Archive for the ‘Culture’ category

Lost Boys with Guns

February 24, 2018

Depositphotos Image ID: 184293546 Copyright: belchonock

The gun debate rages on anew, with the flames refueled by the Florida school shooting. Other potential causes of our unique problem with gun violence, mass shootings and school shootings in particular are being identified, usually by the gun advocates. Mental health, removing God from schools and religion from public life, and other things. Do we have a gun problem? Do we have a mental health problem? Do we have a lack of purpose and meaning problem? I think the answer is probably, yes, to all of the above, but there is another problem that no one seems to be talking about. At least, I haven’t seen anyone talk about it until I read an Op-ed article in the NY Times today by Michael Ian Black, The Boys Are Not All Right.

In reading his piece, it dawns on my that, together with whatever other problems we have that contribute to make the United States the only country in the world in which school shootings occur on a regular basis, we have a boy problem. We have a problem with our boys. Our boys are not all right!

It shouldn’t be rocket science for us to realize that girls don’t do mass shootings. They just don’t. Most mass shootings are committed by adolescent boys or young, college-age men. The exceptions are older men. Girls don’t shoot people up like that.

This statistic should jump out at us!

Why are mass shootings, and school shootings in particular, committed by boys and by men? What is the difference between boys and girls, men and women, that explains this phenomenon?

Another fairly obvious statistic is that the incidents of mass shootings and school shootings, in particular, have risen exponentially in the last 30 years. In fact, just 40 years ago, mass shootings were quite rare. Now they have become routine, regular, common-place – whatever you want to call it. We aren’t even surprised any more. What has happened in the last 30 years to cause this spike in mass shootings and school shootings?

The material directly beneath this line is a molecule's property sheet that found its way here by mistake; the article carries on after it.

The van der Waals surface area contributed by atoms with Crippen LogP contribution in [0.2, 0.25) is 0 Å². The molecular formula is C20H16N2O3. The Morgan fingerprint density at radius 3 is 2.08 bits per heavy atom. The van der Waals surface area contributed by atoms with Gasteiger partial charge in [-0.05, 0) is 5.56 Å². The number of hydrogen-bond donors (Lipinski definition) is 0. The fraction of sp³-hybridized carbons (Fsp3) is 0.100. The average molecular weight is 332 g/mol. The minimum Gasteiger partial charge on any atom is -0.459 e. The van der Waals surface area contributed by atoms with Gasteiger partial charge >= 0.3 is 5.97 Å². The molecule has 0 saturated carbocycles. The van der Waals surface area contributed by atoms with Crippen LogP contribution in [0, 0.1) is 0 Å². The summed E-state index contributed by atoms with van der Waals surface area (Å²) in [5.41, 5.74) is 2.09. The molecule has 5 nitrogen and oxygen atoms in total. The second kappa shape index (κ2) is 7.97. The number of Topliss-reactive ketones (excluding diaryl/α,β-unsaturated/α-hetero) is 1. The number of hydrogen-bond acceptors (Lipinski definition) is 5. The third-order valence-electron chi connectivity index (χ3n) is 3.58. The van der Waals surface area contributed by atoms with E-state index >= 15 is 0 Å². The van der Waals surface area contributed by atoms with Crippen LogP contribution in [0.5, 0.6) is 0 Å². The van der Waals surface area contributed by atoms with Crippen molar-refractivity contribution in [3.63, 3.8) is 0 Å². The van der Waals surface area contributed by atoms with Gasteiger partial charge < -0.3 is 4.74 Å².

I think Michael Black has turned over the stone to a possible answer. My thoughts on the subject, inspired by his article, are linked here

via The Lost Boys with Guns.



God Talk about Guns

February 17, 2018

Depositphotos Image ID: 11354851 Copyright: Rajen1980

As time goes on, I have been more diligently and more earnestly aware of the assumptions we tend to make as Americans, and as American Christians, that may not supportable biblically. We tend to make certain assumptions, but we don’t question those assumptions or test them against Scripture. If anything, we work to make Scripture support our assumptions, rather than subject our assumptions to Scripture.

This is a human tendency, of course. I am not picking on Americans. I am one. I just know more about how Americans think than other people, so I can speak to it more definitely.

On the issue of gun control, I am finding a distinct disconnect between the popular Christian responses, the realities and what Scripture suggests. The popular Christian responses, at least among white evangelicals, of which I am a member, is something like this: guns don’t kill people. We don’t need more gun control; people need God (among other things).

That is a truism of course. People do need God, but that doesn’t really help to address an obvious issue that is utterly unique to our country of all the countries in the western world. We have a problem, and we should be able to acknowledge it.

As Christians, we could also say that it isn’t a gun problem; it’s a sin problem. That is right as well, but that also doesn’t help us. Does that mean we should ignore it? Condemn it but do nothing about it? (After all, people are getting what they deserve because all have sinned.)  Do these responses seem right to you?